Following the Spring Budget in March this year, a further draft Finance (No. 2) Bill 2017 was published. It is one of the longest Finance Bills to date, containing a number of difficult concepts and some controversial changes.
Before Theresa May announced that there would be a general election in the UK on 8 June 2017, the Finance Bill 2017 was due to pass through Parliament in the usual way, with likely enactment in the summer. However, the call for an election has disrupted due Parliamentary process. The government has been forced to decide whether to try to push the Bill through Parliament in its current form before Parliament is dissolved for the election, or withdraw many of the more controversial clauses, to be considered by the new government post-8 June.
It has been announced today that a substantial number of clauses will be dropped from the Finance Bill 2017, including those on Making Tax Digital, corporate loss relief, interest deductibility and domicile changes. We understand it is Parliament’s expectation that most of these provisions will be reintroduced to the Parliamentary table after the election in another Bill, when there will be time to give them proper consideration.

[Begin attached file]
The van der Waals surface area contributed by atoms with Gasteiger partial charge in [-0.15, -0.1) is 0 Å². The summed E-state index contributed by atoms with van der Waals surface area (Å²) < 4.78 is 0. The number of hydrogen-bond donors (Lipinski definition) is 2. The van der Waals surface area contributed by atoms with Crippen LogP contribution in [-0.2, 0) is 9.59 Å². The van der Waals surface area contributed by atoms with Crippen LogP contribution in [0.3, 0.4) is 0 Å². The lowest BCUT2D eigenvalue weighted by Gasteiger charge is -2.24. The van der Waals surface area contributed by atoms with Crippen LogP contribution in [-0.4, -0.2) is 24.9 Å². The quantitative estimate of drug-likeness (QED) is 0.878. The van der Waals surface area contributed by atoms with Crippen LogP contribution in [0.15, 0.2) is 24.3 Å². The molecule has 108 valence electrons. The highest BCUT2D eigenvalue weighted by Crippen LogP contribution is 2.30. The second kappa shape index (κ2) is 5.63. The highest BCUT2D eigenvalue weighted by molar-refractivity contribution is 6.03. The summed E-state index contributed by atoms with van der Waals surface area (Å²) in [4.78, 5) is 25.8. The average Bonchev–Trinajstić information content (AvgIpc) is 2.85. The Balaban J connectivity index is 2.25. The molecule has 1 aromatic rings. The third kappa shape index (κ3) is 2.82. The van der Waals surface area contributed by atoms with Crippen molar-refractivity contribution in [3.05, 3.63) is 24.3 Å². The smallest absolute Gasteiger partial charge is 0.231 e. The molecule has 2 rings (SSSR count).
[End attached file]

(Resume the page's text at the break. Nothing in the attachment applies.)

The Financial Secretary to the Treasury said:
“The Bill is progressing on the basis of consensus and therefore, at the request of the Opposition, we are not proceeding with a number of clauses. However, there has been no policy change. These provisions will make a significant contribution to the public finances, and the Government will legislate for the remaining provisions at the earliest opportunity, at the start of the new Parliament. The Government remain committed to the digital future of the tax system, a principle widely accepted on both sides of the House. We recognise the need for the House to consider such measures properly, …. That is why we have decided to pursue those measures in a Finance Bill in the next Parliament, in the light of the pressures on time that currently apply.”
This is not an ideal way to take a Finance Bill through Parliament and will undoubtedly cause some concern for businesses and individuals gearing up to implement these new rules. However, if these provisions were pushed through without due consideration and consultation we could have found ourselves with further uncertainty, which would need to be addressed with future legislative amendments.
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